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June 30, 2006

Money Can't Buy Happinees

But seeking money can harm it:

the researchers examined data from a nationwide Bureau of Labor Statistics survey on how people with varying household income levels spend their time. These data show that people with higher incomes devote relatively more of their time to work, shopping, childcare and other "obligatory" activities. Women surveyed by the researchers in Ohio associated those activities with "higher tension and stress." People with higher incomes spend less time on "passive leisure" activities such as socializing or watching television, which the respondents viewed as more enjoyable.

According to the government statistics, men making more than $100,000 per year spend 19.9 percent of their time on passive leisure, compared to 34.7 percent for men making less than $20,000. Women making more than $100,000 spend 19.6 percent of their time on passive leisure, compared with 33.5 percent of those making less than $20,000.

"Despite the weak relationship between income and global life satisfaction or experienced happiness, many people are highly motivated to increase their income," the study said. "In some cases, this focusing illusion may lead to a misallocation of time, from accepting lengthy commutes (which are among the worst moments of the day) to sacrificing time spent socializing (which are among the best moments of the day)."

June 30, 2006 | Permalink

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Comments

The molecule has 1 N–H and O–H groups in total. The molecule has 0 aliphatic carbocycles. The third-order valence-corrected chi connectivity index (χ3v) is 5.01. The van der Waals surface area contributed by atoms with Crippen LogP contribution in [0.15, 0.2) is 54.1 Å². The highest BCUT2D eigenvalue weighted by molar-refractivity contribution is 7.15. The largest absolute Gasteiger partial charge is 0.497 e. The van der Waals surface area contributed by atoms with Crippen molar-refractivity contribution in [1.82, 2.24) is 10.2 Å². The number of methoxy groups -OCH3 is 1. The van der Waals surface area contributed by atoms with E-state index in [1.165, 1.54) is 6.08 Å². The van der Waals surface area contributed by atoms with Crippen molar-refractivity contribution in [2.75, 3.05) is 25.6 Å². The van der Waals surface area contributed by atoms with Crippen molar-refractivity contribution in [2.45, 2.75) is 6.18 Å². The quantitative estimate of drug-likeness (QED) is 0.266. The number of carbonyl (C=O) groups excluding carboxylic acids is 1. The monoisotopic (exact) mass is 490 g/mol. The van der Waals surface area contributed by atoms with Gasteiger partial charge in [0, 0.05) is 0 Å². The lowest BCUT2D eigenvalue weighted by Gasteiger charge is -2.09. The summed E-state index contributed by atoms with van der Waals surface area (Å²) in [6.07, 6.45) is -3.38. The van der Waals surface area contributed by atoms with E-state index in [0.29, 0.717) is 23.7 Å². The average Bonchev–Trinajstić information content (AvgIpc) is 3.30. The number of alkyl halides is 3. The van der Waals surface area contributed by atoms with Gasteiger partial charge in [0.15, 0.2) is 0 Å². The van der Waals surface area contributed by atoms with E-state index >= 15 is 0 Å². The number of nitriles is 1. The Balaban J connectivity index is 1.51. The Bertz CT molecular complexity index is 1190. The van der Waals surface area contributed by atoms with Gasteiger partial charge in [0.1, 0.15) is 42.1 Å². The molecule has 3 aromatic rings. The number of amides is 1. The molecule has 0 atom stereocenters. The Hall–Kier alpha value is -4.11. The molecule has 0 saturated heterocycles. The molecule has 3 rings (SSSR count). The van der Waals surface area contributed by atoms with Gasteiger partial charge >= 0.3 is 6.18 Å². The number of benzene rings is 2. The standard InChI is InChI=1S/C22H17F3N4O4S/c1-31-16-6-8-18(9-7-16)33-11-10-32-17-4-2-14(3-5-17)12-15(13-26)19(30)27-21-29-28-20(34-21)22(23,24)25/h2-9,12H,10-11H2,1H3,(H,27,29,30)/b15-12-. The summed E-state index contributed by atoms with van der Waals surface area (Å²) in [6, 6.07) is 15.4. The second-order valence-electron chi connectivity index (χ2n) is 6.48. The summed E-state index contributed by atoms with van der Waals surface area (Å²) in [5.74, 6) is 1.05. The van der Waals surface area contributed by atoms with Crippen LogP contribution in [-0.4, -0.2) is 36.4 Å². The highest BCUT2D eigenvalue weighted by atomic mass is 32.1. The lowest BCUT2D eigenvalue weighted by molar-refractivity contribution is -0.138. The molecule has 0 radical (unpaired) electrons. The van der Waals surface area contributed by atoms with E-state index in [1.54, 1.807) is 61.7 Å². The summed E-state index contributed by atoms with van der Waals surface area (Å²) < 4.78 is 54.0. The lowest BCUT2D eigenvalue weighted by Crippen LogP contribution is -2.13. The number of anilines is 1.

Well, that's a nice survey, but it would be interesting to see how those different groups scored their happiness. I'm going to guess that our friends at $20,000 aren't waking up every morning wondering how they'll contain their joy for yet another day.

I'd almost expect this to be pushed by some anti-tax group as, "See what a burden the rich carry for you? And we are willing to bear even more through this tax cut!"

Posted by: Chuck | Jun 30, 2006 2:25:52 PM

There's also the point that most people who make more than $100,000/yr. have pretty cushy jobs. If you're able to read blogs, have lunch with friends, and have intellectually satisfying work and some control of your schedule, it's not too bad to be at work. And the golf and skiing (not to mention security) that come with a high-income job aren't bad either.

Posted by: Ted | Jun 30, 2006 8:24:12 PM

Interesting, but I'd personally like to test that hypothesis.

Posted by: sparrow | Jun 30, 2006 8:56:19 PM

Measuring stress is an overly simplistic method of evaluating activity. Sex is stressful but most of us wouldn't avoid it for that reason. Exhileration can be associated with "Runners' High" or engaging in wily manoevering. You don't get much of that doing merely exhausting work.

Posted by: opit | Jul 2, 2006 10:58:02 AM

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